(Reuters) - BlackRock Inc (BLK.N) said on Thursday it will cut 400 jobs and take a $76 million restructuring charge after posting a 20 percent drop in first-quarter profit amid a dramatic reversal in financial markets.
The world’s largest asset manager’s investment performance stumbled and its net inflows, albeit still tens of billions of dollars last quarter, fell as U.S. markets marked a rough start to the year.
“We did have a tough quarter,” BlackRock Chief Executive Officer Larry Fink told Reuters. U.S. stocks, corporate bonds and energy all fell sharply in the beginning of 2016 but regained their footing in February. “The entire industry had a tough quarter in active management and we were no different.”
Investors took the disappointing earnings in stride, initially selling, then bidding up shares by 1.7 percent to $354.32 by midafternoon.
Fink attributed a portion of the earnings shortfall to lower fees collected on so-called “active” investments, including hedge funds and many mutual funds, in which managers study companies and financial markets, making bets on future performance.
The businesses produce higher profit margins than BlackRock’s popular index-tracking funds, which took in $27.5 billion despite the stormy markets.
Net income fell to $657 million, or $3.92 per share, in the quarter, from $822 million, or $4.84 per share, a year earlier. Overall revenue of $2.6 billion was offset by expenses and taxes of nearly $2 billion.
With results adjusted to exclude the restructuring charges, BlackRock earned $4.25 per share, short of the average analyst estimate of $4.29, according to Thomson Reuters I/B/E/S.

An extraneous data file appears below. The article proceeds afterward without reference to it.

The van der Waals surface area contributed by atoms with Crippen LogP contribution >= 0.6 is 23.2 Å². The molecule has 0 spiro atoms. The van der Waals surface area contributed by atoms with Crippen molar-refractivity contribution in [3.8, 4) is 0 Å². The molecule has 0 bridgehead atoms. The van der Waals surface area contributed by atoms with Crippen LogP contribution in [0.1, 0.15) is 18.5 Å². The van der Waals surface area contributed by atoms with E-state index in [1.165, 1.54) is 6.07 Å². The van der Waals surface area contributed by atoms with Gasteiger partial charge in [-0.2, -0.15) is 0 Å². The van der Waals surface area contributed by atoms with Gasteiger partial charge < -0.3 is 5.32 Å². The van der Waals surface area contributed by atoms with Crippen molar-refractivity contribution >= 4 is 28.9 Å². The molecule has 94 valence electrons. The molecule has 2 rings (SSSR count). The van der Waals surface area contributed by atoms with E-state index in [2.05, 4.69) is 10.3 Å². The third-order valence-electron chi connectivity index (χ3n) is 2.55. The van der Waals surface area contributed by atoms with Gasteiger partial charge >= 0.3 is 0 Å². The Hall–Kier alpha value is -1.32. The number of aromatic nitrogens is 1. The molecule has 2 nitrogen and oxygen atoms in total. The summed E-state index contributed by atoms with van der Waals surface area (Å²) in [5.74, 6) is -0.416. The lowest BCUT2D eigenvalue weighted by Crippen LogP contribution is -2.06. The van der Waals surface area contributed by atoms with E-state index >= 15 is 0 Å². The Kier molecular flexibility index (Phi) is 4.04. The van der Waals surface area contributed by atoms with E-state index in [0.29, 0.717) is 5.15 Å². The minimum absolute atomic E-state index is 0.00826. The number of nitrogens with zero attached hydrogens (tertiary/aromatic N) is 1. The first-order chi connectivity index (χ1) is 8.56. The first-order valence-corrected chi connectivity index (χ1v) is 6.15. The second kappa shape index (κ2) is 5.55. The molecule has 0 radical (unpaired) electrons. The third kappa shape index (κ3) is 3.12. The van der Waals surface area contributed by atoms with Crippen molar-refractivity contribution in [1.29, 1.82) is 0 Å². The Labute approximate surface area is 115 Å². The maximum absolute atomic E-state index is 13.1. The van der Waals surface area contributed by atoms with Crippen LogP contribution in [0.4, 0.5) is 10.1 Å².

“It was a quarter of a little bit of retrenchment, using the opportunity to take stock of where they’re spending money and refocus a bit,” said Neal Epstein, senior credit officer at Moody’s Investors Service. “They continued to raise assets and under the circumstances it was not a bad quarter.”
BlackRock’s relative investment performance slipped during the quarter, according to its own metrics.
Nearly two-thirds of the assets in its tax-exempt bond funds lagged their benchmark over one year. Only 41 percent of assets in the company’s so-called “scientific” active equity business outperformed. That group mines reams of data for insights on how to pick stocks.
The company has focused on integrating new stock fund managers and boosting team performances. During a reshuffling announced in January, Fink and BlackRock President Rob Kapito combined the “scientific” and more traditional “fundamental” stock team under four managers.
Investors pulled $17.7 billion out of stock-focused products during the volatile first quarter.
Net investment in fixed income was $52.2 billion for the quarter, while $2.2 billion went into alternative investments, a relatively higher-fee unit that includes hedge funds, real estate and infrastructure.
“The biggest challenge for them currently is the continuing effort to revamp and improve their actively managed strategies,” said Daniel Culloton, a Morningstar analyst.
Fink said the company will continue to hire in the lucrative alternative unit as part of the restructuring. The company will also build its sustainable-investing operation, tailoring portfolios to reflect social, corporate governance or other values, he said.
The company did not give details on the job cuts.
Despite the cuts, the company will hire in technology and its iShares exchange-traded funds businesses, Fink said. He expects to continue to increase the overall headcount this year.
BlackRock Solutions, a unit offering risk-management and investment-analytics services to other Wall Street firms, governments and investors, was a bright spot as revenue rose 16 percent to $171 million.Overall, BlackRock attracted total long-term net inflows of $36.1 billion in the quarter, down from $70.4 billion a year ago.
Most of that, $24.3 billion, went into iShares, down from $35.5 billion a year earlier, with the lion’s share invested in lower-fee bond ETFs.
BlackRock ended the first quarter with $4.74 trillion in assets under management, up from $4.65 trillion at the end of 2015.
Reporting by Trevor Hunnicutt in New York and Sudarshan Varadhan in Bengaluru; Editing by Anil D'Silva and Jeffrey Benkoe